If you haven’t noticed by now, not much is happening in baseball today. Oh, there will be 15 games played by the time the west coasters go to bed tonight, but the newsmakers — the agents, the GMs, the bankrupt owners and the the others who provide much of our midday fodder here at HBT — have begun their long weekend a bit early. And judging by the site traffic today, so have a good chunk of readers.
So, as I attend to my iTunes library and watch a really funny but informative ten-part series on the history of the English language on YouTube, I also provide you some links to pass the time. Such as this one from Joe Posnanski, setting forth 14 crazy baseball facts.
As is often the case with Posnanski’s writing, it’s more about the journey than the destination, so don’t find yourself shocked when you skim the 14 specific items and say “well, that fact might be a tad unexpected, but it’s not ‘crazy.'” It’s the telling of most of them — the sub-facts and the background — that make them interesting and, yes, in some cases crazy. Stuff like, if you constructed a team of the best players who never had 3,000 hits and pitted them against a team with players who had, the non-3,000 hitters would probably win.
So enjoy. And really do go watch that history of the English language series. It’s quite good.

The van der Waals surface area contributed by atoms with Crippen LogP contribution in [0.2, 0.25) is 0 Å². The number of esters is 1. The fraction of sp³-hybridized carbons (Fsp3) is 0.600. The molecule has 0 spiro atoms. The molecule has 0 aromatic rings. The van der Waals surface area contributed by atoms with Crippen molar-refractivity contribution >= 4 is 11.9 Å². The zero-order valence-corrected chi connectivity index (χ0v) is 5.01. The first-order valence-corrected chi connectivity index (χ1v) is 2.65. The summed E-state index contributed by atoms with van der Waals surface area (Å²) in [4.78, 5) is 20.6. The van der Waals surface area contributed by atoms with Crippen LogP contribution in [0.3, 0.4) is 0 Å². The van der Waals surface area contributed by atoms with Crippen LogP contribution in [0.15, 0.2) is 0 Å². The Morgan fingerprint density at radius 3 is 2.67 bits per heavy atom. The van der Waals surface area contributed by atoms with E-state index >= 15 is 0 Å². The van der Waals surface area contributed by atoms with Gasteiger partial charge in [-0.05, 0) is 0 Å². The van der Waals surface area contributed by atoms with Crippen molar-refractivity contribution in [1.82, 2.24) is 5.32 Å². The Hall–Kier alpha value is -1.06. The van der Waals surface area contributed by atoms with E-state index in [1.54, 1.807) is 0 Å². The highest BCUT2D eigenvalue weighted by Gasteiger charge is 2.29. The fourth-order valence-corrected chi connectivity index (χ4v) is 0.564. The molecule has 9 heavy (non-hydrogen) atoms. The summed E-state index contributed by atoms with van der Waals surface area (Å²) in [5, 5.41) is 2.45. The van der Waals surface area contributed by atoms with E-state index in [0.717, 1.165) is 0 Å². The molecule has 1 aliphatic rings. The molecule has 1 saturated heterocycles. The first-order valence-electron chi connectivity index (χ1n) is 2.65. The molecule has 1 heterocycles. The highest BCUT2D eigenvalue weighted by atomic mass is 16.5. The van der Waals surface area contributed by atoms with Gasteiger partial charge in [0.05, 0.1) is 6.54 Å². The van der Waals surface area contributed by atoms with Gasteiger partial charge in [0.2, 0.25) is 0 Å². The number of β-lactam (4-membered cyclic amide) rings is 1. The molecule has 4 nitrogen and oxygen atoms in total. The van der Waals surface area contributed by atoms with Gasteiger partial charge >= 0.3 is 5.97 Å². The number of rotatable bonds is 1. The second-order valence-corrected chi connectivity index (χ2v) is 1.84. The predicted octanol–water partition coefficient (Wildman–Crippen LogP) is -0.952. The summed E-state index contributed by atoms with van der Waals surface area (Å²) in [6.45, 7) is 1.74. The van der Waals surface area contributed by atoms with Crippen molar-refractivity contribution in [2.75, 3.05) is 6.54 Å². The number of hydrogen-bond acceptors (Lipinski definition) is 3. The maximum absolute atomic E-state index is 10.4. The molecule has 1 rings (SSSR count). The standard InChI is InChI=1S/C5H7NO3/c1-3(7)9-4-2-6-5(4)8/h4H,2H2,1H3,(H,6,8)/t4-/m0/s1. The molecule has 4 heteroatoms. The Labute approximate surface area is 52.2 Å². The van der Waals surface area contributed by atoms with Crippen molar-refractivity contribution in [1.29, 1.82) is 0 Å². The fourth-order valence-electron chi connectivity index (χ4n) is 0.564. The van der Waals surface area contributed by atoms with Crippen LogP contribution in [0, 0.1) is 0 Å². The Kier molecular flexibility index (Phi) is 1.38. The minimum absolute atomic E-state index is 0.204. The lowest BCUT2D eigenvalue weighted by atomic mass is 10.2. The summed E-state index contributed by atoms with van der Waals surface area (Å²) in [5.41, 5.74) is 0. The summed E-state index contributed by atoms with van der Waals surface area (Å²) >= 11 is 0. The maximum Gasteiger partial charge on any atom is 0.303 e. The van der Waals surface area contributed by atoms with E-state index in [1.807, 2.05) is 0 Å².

CC Sabathia‘s contract is set to expire this offseason, but for the long-tenured left-hander, nowhere feels more like home than New York. “I want to see this through,” Sabathia told reporters after a devastating Game 7 loss in the ALCS. “This is where I want to play.” Yankees’ GM Brian Cashman spoke warmly of the veteran starter, but would make no public guarantees that he’d return to the team next spring.
Sabathia, 37, just topped off his 17th season in the big leagues and his eighth career postseason run. He went 14-5 in 27 starts and put up a 3.69 ERA, 3.0 BB/9 and 7.3 SO/9 in 148 2/3 innings, good for 1.9 fWAR. He looked solid in the playoffs, too, propelling the team to a much-needed win in Game 5 of the ALDS and returning in the Championship Series with six scoreless innings in Game 3. His season ended on a sour note during Game 7, however. He lasted just 3 1/3 innings against a dynamic Astros’ offense, allowing one run on five hits and three walks and failing to record a single strikeout for the first time in 23 career postseason appearances.
Heading into the 2017 offseason, Sabathia finally arrived at the end of his seven-year, $161 million deal with the Yankees. While he’s repeatedly expressed a desire to keep pitching, despite rumors that his career might be on the rocks following the diagnosis of a troublesome degenerative knee condition, the decision isn’t his alone to make. Brian Cashman will also be seeking an extension with the Yankees this winter, so it’s difficult to say which impending free agents the club will try to retain — and Sabathia’s name isn’t the only one on that list. If it were up to skipper Joe Girardi, who is awaiting a decision on his own future with the organization, the decision would be a no-brainer. From MLB.com’s Bryan Hoch:
CC will always be special to me because of what he stands for and the great player that he is, the great man that he is,” Girardi said. “The wonderful teammate that he is. How he pulls a team together. He’s as good as I’ve ever been around when it comes to a clubhouse guy, a guy that will take the ball when you’re on a losing streak or that you can count on, and knowing that it could be the possible last time.